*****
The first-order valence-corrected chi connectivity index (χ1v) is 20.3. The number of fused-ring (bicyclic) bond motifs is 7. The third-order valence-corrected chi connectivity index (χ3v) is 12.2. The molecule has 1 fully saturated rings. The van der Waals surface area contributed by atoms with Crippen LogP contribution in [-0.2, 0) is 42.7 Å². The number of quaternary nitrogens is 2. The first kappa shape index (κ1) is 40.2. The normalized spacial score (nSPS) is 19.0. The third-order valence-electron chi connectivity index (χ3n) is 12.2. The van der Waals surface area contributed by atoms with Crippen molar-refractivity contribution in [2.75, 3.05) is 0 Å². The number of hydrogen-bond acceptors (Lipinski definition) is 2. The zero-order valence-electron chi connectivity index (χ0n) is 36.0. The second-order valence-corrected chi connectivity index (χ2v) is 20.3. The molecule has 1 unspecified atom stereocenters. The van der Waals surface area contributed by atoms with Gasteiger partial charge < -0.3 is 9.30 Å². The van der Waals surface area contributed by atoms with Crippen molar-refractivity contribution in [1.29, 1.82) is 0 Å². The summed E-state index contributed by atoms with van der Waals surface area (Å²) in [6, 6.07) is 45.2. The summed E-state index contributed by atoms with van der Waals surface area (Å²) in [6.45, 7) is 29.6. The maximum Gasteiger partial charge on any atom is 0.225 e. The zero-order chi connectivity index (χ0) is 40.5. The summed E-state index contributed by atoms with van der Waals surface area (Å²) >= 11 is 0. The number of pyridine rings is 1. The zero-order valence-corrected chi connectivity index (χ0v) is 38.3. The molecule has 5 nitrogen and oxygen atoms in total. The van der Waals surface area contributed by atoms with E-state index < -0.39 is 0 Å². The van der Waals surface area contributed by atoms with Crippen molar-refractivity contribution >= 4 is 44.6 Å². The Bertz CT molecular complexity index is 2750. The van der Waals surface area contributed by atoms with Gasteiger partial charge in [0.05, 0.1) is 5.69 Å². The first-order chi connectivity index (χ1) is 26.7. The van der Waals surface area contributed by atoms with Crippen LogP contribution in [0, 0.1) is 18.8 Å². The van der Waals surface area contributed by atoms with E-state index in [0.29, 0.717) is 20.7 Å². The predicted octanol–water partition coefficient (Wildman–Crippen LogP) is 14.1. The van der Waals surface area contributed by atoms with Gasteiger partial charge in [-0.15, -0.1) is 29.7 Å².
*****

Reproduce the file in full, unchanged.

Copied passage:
The first-order valence-corrected chi connectivity index (χ1v) is 20.3. The number of fused-ring (bicyclic) bond motifs is 7. The third-order valence-corrected chi connectivity index (χ3v) is 12.2. The molecule has 1 fully saturated rings. The van der Waals surface area contributed by atoms with Crippen LogP contribution in [-0.2, 0) is 42.7 Å². The number of quaternary nitrogens is 2. The first kappa shape index (κ1) is 40.2. The normalized spacial score (nSPS) is 19.0. The third-order valence-electron chi connectivity index (χ3n) is 12.2. The van der Waals surface area contributed by atoms with Crippen molar-refractivity contribution in [2.75, 3.05) is 0 Å². The number of hydrogen-bond acceptors (Lipinski definition) is 2. The zero-order valence-electron chi connectivity index (χ0n) is 36.0. The second-order valence-corrected chi connectivity index (χ2v) is 20.3. The molecule has 1 unspecified atom stereocenters. The van der Waals surface area contributed by atoms with Gasteiger partial charge < -0.3 is 9.30 Å². The van der Waals surface area contributed by atoms with Crippen molar-refractivity contribution in [1.29, 1.82) is 0 Å². The summed E-state index contributed by atoms with van der Waals surface area (Å²) in [6, 6.07) is 45.2. The summed E-state index contributed by atoms with van der Waals surface area (Å²) in [6.45, 7) is 29.6. The maximum Gasteiger partial charge on any atom is 0.225 e. The zero-order chi connectivity index (χ0) is 40.5. The summed E-state index contributed by atoms with van der Waals surface area (Å²) >= 11 is 0. The number of pyridine rings is 1. The zero-order valence-corrected chi connectivity index (χ0v) is 38.3. The molecule has 5 nitrogen and oxygen atoms in total. The van der Waals surface area contributed by atoms with E-state index < -0.39 is 0 Å². The van der Waals surface area contributed by atoms with Crippen molar-refractivity contribution >= 4 is 44.6 Å². The Bertz CT molecular complexity index is 2750. The van der Waals surface area contributed by atoms with Gasteiger partial charge in [0.05, 0.1) is 5.69 Å². The first-order chi connectivity index (χ1) is 26.7. The van der Waals surface area contributed by atoms with Crippen LogP contribution in [0, 0.1) is 18.8 Å². The van der Waals surface area contributed by atoms with E-state index in [0.29, 0.717) is 20.7 Å². The predicted octanol–water partition coefficient (Wildman–Crippen LogP) is 14.1. The van der Waals surface area contributed by atoms with Gasteiger partial charge in [-0.15, -0.1) is 29.7 Å².